Thursday, June 16, 2005


This Morgan "Spurious" Spurlock guy has been burning my britches for some time, though I've not written about him before. He wrote and starred in the movie "Supersize Me," and now has a TV show called "30 Days." In the movie, he spends 30 days eating nothing but McDonalds, and has a doctor document the adverse effects on his health as he gains weight. On his new show, he does other things for 30 days, hence the title. If his formula holds true, the show will be a huge success.

My problem is with his formula. I didn't see his movie, but the same result might be obtained by eating at any "mainstream" diner or restaurant in the USA that serves breakfast, lunch and dinner (basically everything but vegan-tofu joints or hoity-toity dinner clubs). For that matter, I could start drinking a bottle a day from the selection at my local liquor store and document much worse health effects. Perhaps this explains why he only appears in the first episode of his new series, which explores different "lifestyles" each week.

After I read the "secret conservative talking points" (also known as the truth) about his movie, I didn't bother to watch it. I will, however, try to see "Me & Mickey D," a new documentary by Soso Whaley. She documents actually losing weight by eating nothing but McDonalds for 30 days. The difference between her and "Spurious" Spurlock was that she chose balanced meals from their menu, though allowing herself treats on occasion, and exercised regularly. "Spurious," who rotated everything on the menu equally, supersized his meals everytime he was asked (ie;their standard practice at that that time), while not exercising at all. Remember, most people don't eat every meal at McD's, and the poor probably can't afford it, though they're as fat (or fatter, according to some studies)as the rest of us.

I've also heard the "secret liberal talking points," (also known as "the spin"); that he shows an aging hippie who has eaten a Big Mac and fries three times a day for something like 40 years, yet is in great health, also "documented by doctors"; that he shows that we're all so physically different that no one can predict what a healthy diet is for each individual; that this was a scientific experiment (with a subject population of one). The funny thing is that "the spin" is also true, though sometimes in a twisted way.

This is why his show may prove to be popular. In "Supersize Me," he latched on to a popular theme in our culture, and exploited it in a very clever way. The show will probably soon devolve into stereotypical nonsense, as I believe his movie is. Let me reproduce my favorite quotes from Adam Buckman's 06/15/05 NY POST column regarding the movie, and the first episode of his show: "well, duh." and "well, double duh." It's easy to sell this kind of crap to today's audiences. This is also why you probably won't hear about "Me &Mickey D" anywhere but here. Even the NY POST relegated it to the health section while running Buckman's 2 star review of "30 Days" in the TV section.

(There may be another reason for the NY POST's story placement: "30 Days" is shown on FX, a Murdoch-owned property, as is the Post. I should be glad that they even mentioned this independent film [Me & McD] at all in the Post, considering that it disses the creator of one of it's corporate cousins' new shows. Ironically, I found Mr. Buckman's negative review actually making me want to watch Mr. "Spurious'"new show. This, of course, to monitor any spinning that might be going on, and report on it first hand.)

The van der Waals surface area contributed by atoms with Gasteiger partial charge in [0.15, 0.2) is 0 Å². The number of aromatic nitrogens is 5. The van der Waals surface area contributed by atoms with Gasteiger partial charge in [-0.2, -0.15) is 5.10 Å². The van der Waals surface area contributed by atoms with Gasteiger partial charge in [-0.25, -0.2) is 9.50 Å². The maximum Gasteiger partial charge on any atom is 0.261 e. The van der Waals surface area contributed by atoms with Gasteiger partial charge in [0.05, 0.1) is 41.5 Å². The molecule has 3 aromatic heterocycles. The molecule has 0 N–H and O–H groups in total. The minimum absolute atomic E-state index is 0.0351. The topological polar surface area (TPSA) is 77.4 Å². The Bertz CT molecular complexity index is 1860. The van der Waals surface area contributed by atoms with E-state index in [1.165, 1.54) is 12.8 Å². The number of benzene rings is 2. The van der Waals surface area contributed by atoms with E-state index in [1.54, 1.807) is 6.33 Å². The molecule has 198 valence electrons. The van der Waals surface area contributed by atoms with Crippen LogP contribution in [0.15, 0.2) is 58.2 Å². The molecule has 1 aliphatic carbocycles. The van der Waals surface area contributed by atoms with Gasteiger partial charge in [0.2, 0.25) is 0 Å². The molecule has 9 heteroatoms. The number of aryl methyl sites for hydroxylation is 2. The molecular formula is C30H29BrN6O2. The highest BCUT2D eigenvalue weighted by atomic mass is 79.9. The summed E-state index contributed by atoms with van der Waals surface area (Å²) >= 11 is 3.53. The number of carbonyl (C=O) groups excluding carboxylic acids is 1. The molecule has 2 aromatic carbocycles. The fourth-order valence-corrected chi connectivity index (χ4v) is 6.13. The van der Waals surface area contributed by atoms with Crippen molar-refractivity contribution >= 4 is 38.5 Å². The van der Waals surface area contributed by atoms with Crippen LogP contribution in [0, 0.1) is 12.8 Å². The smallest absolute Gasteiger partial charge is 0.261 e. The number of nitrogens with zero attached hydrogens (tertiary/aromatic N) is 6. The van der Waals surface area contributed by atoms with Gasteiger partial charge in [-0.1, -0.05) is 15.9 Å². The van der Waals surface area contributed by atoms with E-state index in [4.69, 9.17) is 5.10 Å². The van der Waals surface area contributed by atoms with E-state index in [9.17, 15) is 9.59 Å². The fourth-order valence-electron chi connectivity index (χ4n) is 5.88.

My britches are still burning. Morgan "Spurious" Sperlock is making big bucks off of phony representations. He didn't try exercising to offset his increased calorie intake, and I want to see if he tries to work 80 hours a week to make up for his minimum wage job in the first episode of his new series. For the record, I worked many 72 - 80 hour weeks, even one 88 hour week in the first months at my current job. I also got the biggest raises for being there when needed, and getting competent at my job. I don't think that either can be accomplished in 30 days at any job.

The gimmick that his "experiments" hang on is ruling out the existence of personal freedom of choice, and ambition for a better life. Some small percentage of people may live the lifestyles he portrays, but most people choose not to. No one forces anyone to eat at McDonalds at all, or to take a minimum wage job, if they are capable of doing better for themselves. I haven't watched any of his spurious productions yet, so I will reserve the right to be wrong about him. He may think he's doing a service by warning people of the dangers of certain choices, for all I know. Let's just say that he's no John Stossel. That's as fair as I can be to this minor dingleberry.

I have some questions for "Spurious": When he went looking for a minimum wage job in Ohio, why didn't he apply to McDonalds? Might they have a starting wage higher than the "government mandated" minimum wage? -Or do they just hate him? Could he forgive them for hating him, if they do? Does he understand that the dent he and other cultural factors made in McDonalds' sales caused a slowdown in hiring and raises for the employees of the company and it's franchises? Does he care? My liberal source (OK, my fiance) says he does care, but I beg to differ. I see him as another liberal opportunist, riding the pop cultural gravy train.

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